3. You genuinely do listen to others perspectives and opinions, whether they know it or not but you never end up letting them know!
    1. One thing to Do: provide constructive feedback, ensure the communicator(s) knows you're actively listening, follow up with reiterating/reframing of what's been communicated.
  4. You provide instruction, guidance, direction, and/or mentorship in service of your goal or vision for the business - it's not obvious that's what you're doing.
    1. One thing to Do: Keep it up but perhaps refine over time to deepen these relationships.  Ask how you can do better in this role.
  5. You work to bring people together rather than focusing on how to drive them apart - you're not sure why that is but do it anyway.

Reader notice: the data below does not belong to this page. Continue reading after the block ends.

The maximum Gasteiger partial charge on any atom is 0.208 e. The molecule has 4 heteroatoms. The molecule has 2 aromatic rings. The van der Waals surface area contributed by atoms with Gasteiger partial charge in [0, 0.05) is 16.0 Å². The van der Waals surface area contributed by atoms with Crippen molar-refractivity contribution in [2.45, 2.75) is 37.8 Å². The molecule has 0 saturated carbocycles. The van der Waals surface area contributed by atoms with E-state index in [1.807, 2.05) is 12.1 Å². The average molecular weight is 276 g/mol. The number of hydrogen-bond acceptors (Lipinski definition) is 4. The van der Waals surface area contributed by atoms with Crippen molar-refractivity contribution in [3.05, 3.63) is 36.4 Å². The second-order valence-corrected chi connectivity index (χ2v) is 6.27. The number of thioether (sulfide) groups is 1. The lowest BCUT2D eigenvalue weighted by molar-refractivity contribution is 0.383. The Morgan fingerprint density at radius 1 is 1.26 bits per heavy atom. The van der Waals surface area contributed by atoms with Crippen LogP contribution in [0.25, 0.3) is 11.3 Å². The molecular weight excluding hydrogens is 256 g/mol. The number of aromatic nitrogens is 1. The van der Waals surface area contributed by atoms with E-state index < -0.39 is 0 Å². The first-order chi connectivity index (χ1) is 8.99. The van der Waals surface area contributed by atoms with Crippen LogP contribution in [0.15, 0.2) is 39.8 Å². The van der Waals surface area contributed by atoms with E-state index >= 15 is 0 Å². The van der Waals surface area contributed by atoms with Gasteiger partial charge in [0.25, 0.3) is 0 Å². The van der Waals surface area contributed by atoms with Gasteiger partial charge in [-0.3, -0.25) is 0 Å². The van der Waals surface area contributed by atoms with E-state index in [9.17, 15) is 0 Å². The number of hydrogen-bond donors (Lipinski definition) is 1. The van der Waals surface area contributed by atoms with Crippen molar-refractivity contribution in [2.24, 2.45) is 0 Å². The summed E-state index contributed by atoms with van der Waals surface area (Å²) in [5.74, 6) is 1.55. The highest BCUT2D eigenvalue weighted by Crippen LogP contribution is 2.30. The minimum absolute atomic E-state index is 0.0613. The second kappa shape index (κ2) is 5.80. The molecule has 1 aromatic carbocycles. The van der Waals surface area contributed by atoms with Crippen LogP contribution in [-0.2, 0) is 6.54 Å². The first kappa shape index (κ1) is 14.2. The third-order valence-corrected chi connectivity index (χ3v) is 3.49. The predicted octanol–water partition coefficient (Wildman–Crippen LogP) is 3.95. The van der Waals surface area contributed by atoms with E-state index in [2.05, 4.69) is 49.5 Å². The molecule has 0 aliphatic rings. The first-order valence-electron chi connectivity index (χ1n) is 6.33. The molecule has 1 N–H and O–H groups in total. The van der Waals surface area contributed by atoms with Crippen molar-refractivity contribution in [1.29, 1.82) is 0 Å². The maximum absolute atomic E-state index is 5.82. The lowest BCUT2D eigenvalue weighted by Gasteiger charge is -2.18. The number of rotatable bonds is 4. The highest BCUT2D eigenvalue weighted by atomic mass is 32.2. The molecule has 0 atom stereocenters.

1. One thing to Do:  This is a facet of Servant Leadership, reinforce that teamwork and group initiative gets the job done better than the sum of it's parts.  Take more leadership and employee development training to refine your skills.
  6. You focus on removing barriers, roadblocks, and hang-ups that are in the way of productive and satisfying work but you think this is more about the bottom line than at least as much about helping people.
    1. What to Do: write out what this does for the bottom line but also what it does for you personally, for your employees, and for your customers.  See how this holistic view can be improved on and used to make an even greater impact.
  7. You're genuinely concerned about stakeholder and particularly employee wellbeing but they don't know it!
    1. One thing to Do: celebrate this explicitly, build on it, encourage it from others in  your organization.  It's a great thing to model, follow up to ensure the organization and people within it are developing here as well.
  8. You think about how your organization could do it's work and fulfill it's purpose faster, better, and cheaper but you aren't teaching others the same mindset and habits.